On the Al Jazeera news network, which continued to broadcast from Gaza on Saturday, a spokesman for the Hamas-controlled Gaza Health Ministry read a statement saying that 377 Palestinians had been killed by Israeli strikes in “recent hours,” raising the ministry’s death toll in the territory to 7,703, of which 3,195 were reported to be children. While the ministry has released information identifying the victims, the figures could not be independently verified.
The United Nations estimates that around one million of the more than two million residents of Gaza have been displaced from their homes.
Israel has acknowledged the civilian toll of its airstrikes, but says it cannot reach its ultimate goal of ousting Hamas and its leadership without dismantling a network that operates above and below ground, often woven into residential areas.
Mr. Netanyahu’s reference on Saturday to a war of independence was most likely intended as a rallying cry for Israelis, for whom the young state’s triumph against its Arab neighbors in 1948 is a cherished national story.
But for Palestinians, that time holds grim memories. About 700,000 Palestinian Arabs fled or were expelled from their homes during the wars surrounding Israel’s founding, an event their descendants refer to as the Nakba, or catastrophe.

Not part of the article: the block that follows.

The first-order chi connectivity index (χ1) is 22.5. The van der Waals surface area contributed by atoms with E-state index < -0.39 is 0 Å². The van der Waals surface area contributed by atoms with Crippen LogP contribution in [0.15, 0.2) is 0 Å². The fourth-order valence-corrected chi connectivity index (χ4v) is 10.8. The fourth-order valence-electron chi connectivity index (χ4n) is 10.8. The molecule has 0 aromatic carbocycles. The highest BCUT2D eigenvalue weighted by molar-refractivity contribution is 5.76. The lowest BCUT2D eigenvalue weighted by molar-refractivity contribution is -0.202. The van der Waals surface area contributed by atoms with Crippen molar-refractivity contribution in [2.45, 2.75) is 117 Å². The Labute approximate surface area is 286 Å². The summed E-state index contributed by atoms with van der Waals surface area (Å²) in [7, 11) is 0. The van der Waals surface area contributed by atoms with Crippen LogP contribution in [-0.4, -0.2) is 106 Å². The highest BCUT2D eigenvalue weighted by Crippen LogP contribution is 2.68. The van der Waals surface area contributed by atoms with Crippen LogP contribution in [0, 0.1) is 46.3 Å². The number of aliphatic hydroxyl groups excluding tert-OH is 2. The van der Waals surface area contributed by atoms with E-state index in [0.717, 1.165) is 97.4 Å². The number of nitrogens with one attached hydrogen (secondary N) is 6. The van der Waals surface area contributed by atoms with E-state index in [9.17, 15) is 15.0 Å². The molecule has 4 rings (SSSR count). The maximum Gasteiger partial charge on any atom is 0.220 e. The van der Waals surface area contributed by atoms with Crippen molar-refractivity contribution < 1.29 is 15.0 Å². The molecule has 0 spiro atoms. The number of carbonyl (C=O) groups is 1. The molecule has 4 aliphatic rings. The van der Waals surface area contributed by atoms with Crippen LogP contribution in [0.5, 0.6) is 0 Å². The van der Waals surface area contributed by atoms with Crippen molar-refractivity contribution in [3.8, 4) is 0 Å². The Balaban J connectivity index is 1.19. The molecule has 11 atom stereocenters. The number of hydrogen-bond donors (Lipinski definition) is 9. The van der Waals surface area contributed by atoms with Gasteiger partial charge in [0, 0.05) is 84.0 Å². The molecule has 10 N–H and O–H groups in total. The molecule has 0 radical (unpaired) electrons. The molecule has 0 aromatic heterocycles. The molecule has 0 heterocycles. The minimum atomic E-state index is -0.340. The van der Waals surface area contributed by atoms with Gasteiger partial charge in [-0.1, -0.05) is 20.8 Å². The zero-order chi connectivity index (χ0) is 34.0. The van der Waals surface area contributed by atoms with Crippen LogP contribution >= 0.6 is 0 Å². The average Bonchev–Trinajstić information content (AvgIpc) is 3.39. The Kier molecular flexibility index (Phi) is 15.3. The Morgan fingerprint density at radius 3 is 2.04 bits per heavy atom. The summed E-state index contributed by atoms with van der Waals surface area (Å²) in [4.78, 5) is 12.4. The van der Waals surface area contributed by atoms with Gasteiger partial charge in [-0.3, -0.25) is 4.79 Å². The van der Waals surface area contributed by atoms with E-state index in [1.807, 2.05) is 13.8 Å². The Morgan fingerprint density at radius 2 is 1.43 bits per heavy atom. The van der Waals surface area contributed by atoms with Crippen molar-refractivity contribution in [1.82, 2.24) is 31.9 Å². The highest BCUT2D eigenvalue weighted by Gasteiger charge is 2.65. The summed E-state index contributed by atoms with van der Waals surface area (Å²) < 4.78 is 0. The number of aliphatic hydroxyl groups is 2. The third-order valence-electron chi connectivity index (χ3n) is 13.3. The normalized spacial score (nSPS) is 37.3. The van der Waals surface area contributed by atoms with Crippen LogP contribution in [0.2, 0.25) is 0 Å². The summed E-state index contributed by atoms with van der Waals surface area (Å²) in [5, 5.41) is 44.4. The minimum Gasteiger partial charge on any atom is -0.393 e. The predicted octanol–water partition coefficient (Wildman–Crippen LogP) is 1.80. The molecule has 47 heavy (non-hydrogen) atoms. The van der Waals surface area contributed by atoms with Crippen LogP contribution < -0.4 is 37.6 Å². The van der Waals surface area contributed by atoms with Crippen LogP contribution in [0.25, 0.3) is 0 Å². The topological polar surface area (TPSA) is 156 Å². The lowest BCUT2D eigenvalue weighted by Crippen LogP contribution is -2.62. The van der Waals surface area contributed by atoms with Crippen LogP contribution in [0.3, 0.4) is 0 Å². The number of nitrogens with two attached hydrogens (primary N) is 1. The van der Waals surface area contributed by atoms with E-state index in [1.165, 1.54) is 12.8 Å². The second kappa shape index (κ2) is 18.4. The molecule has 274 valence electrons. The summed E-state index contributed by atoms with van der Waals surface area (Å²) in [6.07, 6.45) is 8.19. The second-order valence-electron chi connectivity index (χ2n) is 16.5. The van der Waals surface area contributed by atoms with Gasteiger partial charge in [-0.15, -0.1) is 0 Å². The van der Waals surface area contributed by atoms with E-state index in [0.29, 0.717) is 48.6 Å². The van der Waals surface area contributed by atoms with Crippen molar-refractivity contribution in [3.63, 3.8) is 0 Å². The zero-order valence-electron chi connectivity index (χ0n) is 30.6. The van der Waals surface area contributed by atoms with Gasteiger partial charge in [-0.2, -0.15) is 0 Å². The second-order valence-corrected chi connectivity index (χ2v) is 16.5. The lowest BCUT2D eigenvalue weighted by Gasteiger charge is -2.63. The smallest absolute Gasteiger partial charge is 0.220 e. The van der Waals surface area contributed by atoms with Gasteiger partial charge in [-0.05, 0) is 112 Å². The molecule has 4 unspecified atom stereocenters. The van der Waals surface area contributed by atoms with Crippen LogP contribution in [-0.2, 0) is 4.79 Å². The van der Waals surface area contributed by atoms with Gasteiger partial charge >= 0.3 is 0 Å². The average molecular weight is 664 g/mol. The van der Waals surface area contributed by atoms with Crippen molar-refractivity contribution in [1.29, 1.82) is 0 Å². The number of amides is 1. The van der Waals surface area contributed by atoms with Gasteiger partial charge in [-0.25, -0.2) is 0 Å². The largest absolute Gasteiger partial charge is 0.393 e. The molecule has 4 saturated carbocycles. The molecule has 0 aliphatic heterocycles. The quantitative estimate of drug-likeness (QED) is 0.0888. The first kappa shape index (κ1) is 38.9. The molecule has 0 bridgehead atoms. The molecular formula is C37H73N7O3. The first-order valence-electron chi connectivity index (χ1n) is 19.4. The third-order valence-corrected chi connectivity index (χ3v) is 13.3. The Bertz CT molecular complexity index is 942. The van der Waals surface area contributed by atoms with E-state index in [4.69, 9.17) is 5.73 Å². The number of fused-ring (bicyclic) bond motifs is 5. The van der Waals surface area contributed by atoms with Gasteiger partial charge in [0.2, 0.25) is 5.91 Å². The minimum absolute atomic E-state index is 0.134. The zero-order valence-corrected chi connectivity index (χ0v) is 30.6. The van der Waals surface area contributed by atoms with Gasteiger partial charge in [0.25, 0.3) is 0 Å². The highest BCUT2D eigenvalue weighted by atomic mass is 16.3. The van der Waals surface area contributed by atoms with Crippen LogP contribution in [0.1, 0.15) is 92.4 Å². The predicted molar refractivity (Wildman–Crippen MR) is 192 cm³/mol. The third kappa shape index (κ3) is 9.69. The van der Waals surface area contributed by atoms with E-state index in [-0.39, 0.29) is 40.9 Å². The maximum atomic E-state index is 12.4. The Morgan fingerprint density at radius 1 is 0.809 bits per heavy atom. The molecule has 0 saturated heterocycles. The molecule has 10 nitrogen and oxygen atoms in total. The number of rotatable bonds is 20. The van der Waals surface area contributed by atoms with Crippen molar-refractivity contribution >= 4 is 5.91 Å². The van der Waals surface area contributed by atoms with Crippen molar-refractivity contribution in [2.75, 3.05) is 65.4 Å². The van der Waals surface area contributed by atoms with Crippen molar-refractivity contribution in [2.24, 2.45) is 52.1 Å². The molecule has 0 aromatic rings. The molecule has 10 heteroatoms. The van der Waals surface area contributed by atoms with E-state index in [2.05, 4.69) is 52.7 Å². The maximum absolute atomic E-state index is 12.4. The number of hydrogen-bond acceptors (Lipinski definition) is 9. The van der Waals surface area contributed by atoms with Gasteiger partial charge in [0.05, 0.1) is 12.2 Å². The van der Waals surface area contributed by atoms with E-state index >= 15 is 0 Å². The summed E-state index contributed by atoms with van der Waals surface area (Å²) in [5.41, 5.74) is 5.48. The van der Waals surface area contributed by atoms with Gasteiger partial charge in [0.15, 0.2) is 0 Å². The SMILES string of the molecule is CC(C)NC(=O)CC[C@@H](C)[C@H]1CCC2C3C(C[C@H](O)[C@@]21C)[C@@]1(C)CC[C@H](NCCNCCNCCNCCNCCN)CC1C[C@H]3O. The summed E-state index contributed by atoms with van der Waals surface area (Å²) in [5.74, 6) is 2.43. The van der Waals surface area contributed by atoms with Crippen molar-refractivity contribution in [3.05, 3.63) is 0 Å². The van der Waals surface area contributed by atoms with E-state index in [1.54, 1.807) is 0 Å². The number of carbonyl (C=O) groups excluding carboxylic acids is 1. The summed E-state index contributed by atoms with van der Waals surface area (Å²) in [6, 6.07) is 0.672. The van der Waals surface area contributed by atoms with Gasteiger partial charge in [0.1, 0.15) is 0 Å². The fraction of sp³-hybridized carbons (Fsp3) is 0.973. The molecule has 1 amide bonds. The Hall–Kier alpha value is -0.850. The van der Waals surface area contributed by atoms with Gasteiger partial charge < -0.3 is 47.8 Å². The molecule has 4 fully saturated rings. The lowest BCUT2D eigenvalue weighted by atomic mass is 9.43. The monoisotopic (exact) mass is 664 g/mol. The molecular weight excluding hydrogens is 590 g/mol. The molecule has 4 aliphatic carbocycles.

One goal of Israeli policy is “to expel the Palestinian people” and “repeat the Nakba of 1948,” Mahmoud Abbas, president of the Ramallah-based Palestinian Authority, claimed in a televised speech on Saturday night.
Over the past week, under the accumulated trauma of Israeli airstrikes, Gaza residents say the bombs have come mostly without warning and have hit indiscriminately, leading to the feeling that imminent death is inevitable.
“You can’t imagine the feeling,” said Nayrouz Qarmout, a Palestinian author who lives in the Gaza Strip. “You are not safe. All places are targets, so you think of dying at any time.”
Reporting was contributed by Eric Schmitt, Yousur Al-Hlou, Raja Abdulrahim, Aaron Boxerman, Farnaz Fassihi, Adam Goldman, Helene Cooper, Justin Scheck, Tamir Kalifa, Karen Zraick, Hiba Yazbek, Vivian Nereim, Euan Ward and Victoria Kim.